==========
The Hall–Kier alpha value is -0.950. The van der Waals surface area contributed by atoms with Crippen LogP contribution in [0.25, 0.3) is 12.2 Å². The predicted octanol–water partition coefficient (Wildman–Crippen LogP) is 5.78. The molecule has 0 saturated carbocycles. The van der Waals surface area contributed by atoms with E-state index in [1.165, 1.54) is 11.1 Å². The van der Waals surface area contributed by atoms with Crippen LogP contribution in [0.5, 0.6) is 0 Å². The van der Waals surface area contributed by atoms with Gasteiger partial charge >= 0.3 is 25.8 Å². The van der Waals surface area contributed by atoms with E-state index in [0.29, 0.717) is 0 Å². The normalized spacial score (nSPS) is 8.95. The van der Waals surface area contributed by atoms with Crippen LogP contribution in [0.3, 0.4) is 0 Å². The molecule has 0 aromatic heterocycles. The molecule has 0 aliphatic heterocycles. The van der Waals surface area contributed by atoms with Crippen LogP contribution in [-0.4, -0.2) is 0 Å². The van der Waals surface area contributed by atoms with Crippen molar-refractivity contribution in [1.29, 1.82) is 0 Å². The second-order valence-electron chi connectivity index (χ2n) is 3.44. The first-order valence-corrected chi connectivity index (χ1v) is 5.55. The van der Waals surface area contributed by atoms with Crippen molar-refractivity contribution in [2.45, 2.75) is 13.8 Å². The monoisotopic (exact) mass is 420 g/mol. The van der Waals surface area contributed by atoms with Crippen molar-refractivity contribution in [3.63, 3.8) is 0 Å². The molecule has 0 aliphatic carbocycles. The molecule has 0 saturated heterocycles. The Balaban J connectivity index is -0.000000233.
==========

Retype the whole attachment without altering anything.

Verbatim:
The Hall–Kier alpha value is -0.950. The van der Waals surface area contributed by atoms with Crippen LogP contribution in [0.25, 0.3) is 12.2 Å². The predicted octanol–water partition coefficient (Wildman–Crippen LogP) is 5.78. The molecule has 0 saturated carbocycles. The van der Waals surface area contributed by atoms with E-state index in [1.165, 1.54) is 11.1 Å². The van der Waals surface area contributed by atoms with Crippen LogP contribution in [0.5, 0.6) is 0 Å². The van der Waals surface area contributed by atoms with Gasteiger partial charge >= 0.3 is 25.8 Å². The van der Waals surface area contributed by atoms with E-state index in [0.29, 0.717) is 0 Å². The normalized spacial score (nSPS) is 8.95. The van der Waals surface area contributed by atoms with Crippen LogP contribution in [0.3, 0.4) is 0 Å². The molecule has 0 aromatic heterocycles. The molecule has 0 aliphatic heterocycles. The van der Waals surface area contributed by atoms with Crippen LogP contribution in [-0.4, -0.2) is 0 Å². The van der Waals surface area contributed by atoms with Crippen molar-refractivity contribution in [1.29, 1.82) is 0 Å². The second-order valence-electron chi connectivity index (χ2n) is 3.44. The first-order valence-corrected chi connectivity index (χ1v) is 5.55. The van der Waals surface area contributed by atoms with Crippen molar-refractivity contribution in [2.45, 2.75) is 13.8 Å². The monoisotopic (exact) mass is 420 g/mol. The van der Waals surface area contributed by atoms with Crippen molar-refractivity contribution in [3.63, 3.8) is 0 Å². The molecule has 0 aliphatic carbocycles. The molecule has 0 saturated heterocycles. The Balaban J connectivity index is -0.000000233.